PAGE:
This is the beginning of a journey. A consistent and persistent journey to share my ideas with those people who believe the relationship that a business and its people have with their workplace is changing. People that believe that creating businesses that are more focused on evolution than growth will be required to thrive in the highly dynamic business environment of the future. That the adaptation necessary to drive this evolution can only come by tapping into the depth and breadth of an organisation’s capability – by fully leveraging the skills, experience and thinking of its people.
I had the pleasure of spending Friday at my colleague Mykel Dixon’s Business Romantic 2017 event in Melbourne. This event was conceived as a contrast to the archetypical business conference with its jam-packed agenda of speakers, carefully curated to serve a central theme. The event title was drawn from the work of its featured speaker, Tim Leberecht. Its design was far from the careful curation of a singular message. The other facilitators (a better term than speaker in this context) were as diverse in message, style and delivery as they could possibility be – from poet to performance artist to entrepreneur. The progression of the day was more an exploration than an agenda. However, the shared purpose of the event was clear – the radical humanisation of the workplace. Read more →
I believe that exceptional business performance – be it customer service, product development or growth and profitability – comes from operational excellence. It comes from a team that is constantly striving to be great at the job of delivering value to your customers. It comes from not accepting ‘good enough’ but from constantly searching for ‘better’ – constantly searching for greatness. Looking to create a culture of operational excellence is that search for greatness. Read more →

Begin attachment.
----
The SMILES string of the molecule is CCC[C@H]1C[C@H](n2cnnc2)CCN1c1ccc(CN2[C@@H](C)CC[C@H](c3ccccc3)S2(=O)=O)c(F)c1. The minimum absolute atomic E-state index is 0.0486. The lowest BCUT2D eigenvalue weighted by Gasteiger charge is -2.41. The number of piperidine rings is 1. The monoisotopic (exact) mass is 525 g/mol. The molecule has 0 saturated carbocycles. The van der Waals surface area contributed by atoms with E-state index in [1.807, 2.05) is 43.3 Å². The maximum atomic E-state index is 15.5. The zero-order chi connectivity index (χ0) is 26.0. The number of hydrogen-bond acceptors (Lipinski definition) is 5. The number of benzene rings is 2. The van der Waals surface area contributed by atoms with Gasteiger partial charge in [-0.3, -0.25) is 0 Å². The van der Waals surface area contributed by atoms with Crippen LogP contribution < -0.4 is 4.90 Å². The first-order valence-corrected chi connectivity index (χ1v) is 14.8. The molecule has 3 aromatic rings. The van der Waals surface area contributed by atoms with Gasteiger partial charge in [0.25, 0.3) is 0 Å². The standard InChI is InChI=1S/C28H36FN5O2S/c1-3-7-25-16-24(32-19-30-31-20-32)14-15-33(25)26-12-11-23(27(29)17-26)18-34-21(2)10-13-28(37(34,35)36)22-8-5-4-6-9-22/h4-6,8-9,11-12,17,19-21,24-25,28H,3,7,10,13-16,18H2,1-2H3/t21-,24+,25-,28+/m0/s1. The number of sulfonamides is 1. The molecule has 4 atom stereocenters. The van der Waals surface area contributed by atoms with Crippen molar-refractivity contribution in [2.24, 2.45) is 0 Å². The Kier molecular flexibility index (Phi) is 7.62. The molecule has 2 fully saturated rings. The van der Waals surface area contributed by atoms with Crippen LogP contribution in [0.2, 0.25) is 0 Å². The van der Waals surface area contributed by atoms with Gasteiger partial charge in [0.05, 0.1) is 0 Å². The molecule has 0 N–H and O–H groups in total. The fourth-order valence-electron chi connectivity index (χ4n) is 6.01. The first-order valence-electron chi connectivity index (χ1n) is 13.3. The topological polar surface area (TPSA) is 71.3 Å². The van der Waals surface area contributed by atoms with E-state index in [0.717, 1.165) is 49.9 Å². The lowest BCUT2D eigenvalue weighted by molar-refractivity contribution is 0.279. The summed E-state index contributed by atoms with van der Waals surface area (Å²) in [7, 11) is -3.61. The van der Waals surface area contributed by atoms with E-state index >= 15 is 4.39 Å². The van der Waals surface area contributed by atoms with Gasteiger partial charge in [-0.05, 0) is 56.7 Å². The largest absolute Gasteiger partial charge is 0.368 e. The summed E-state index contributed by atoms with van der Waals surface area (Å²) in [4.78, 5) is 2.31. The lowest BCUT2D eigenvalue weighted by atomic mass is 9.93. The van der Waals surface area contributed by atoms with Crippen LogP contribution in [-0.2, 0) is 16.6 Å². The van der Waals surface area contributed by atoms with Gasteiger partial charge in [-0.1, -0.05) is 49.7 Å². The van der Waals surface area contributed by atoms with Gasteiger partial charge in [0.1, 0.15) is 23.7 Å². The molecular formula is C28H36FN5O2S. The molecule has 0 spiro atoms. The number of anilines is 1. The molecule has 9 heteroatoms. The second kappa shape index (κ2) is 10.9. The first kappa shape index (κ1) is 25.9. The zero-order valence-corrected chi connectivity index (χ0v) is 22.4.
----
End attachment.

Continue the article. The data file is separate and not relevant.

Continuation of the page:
Most people base their view of what’s possible in the future on what has happened previously – their history, including all things leading up to the moment they contemplate beyond ‘now’.
While it’s normal to base our worldview on past experiences – and this is as true for individuals as it is for organisations – this belief that history pre-determines our future can create a chasm between current reality and new possibility. Read more →
Devising a strategy is an organisational journey. Like all journeys, it needs a destination. It requires that you set a course – or at least a direction – to take you toward that destination. To make the journey, you need to choose an appropriate vehicle – one that is suited to the terrain. Finally, for it to be an organisational journey, you need to mobilise your people to head off in search of that destination – and one of the most effective ways of doing this is through project prioritisation. Read more →
I have a love-hate relationship with ‘Productivity’. On the one hand, productivity, in the right circumstances, is an essential part of being an efficient business and delivering value to your customers. Its measurement is also invaluable in assessing the effectiveness of your efforts to improve. However, far too many businesses believe that they can increase productivity simply by focusing on productivity – manipulating the inputs and outputs of the productivity metric. Read more →